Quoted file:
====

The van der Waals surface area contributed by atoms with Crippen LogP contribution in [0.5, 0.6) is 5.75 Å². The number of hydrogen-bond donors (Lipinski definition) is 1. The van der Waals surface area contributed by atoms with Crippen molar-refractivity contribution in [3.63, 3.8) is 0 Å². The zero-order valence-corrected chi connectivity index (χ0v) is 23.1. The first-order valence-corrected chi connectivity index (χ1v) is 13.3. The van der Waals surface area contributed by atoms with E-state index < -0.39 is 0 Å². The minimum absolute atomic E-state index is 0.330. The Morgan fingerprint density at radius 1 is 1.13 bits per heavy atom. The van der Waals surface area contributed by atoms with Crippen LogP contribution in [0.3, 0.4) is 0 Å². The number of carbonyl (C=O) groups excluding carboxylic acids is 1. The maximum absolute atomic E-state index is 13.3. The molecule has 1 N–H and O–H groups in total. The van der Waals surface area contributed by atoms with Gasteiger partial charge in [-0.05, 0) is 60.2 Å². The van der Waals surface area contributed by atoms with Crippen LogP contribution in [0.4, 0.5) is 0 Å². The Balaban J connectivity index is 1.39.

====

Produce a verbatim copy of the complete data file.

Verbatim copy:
The van der Waals surface area contributed by atoms with Crippen LogP contribution in [0.5, 0.6) is 5.75 Å². The number of hydrogen-bond donors (Lipinski definition) is 1. The van der Waals surface area contributed by atoms with Crippen molar-refractivity contribution in [3.63, 3.8) is 0 Å². The zero-order valence-corrected chi connectivity index (χ0v) is 23.1. The first-order valence-corrected chi connectivity index (χ1v) is 13.3. The van der Waals surface area contributed by atoms with E-state index < -0.39 is 0 Å². The minimum absolute atomic E-state index is 0.330. The Morgan fingerprint density at radius 1 is 1.13 bits per heavy atom. The van der Waals surface area contributed by atoms with Crippen LogP contribution in [0.3, 0.4) is 0 Å². The number of carbonyl (C=O) groups excluding carboxylic acids is 1. The maximum absolute atomic E-state index is 13.3. The molecule has 1 N–H and O–H groups in total. The van der Waals surface area contributed by atoms with Gasteiger partial charge in [-0.05, 0) is 60.2 Å². The van der Waals surface area contributed by atoms with Crippen LogP contribution in [0.4, 0.5) is 0 Å². The Balaban J connectivity index is 1.39.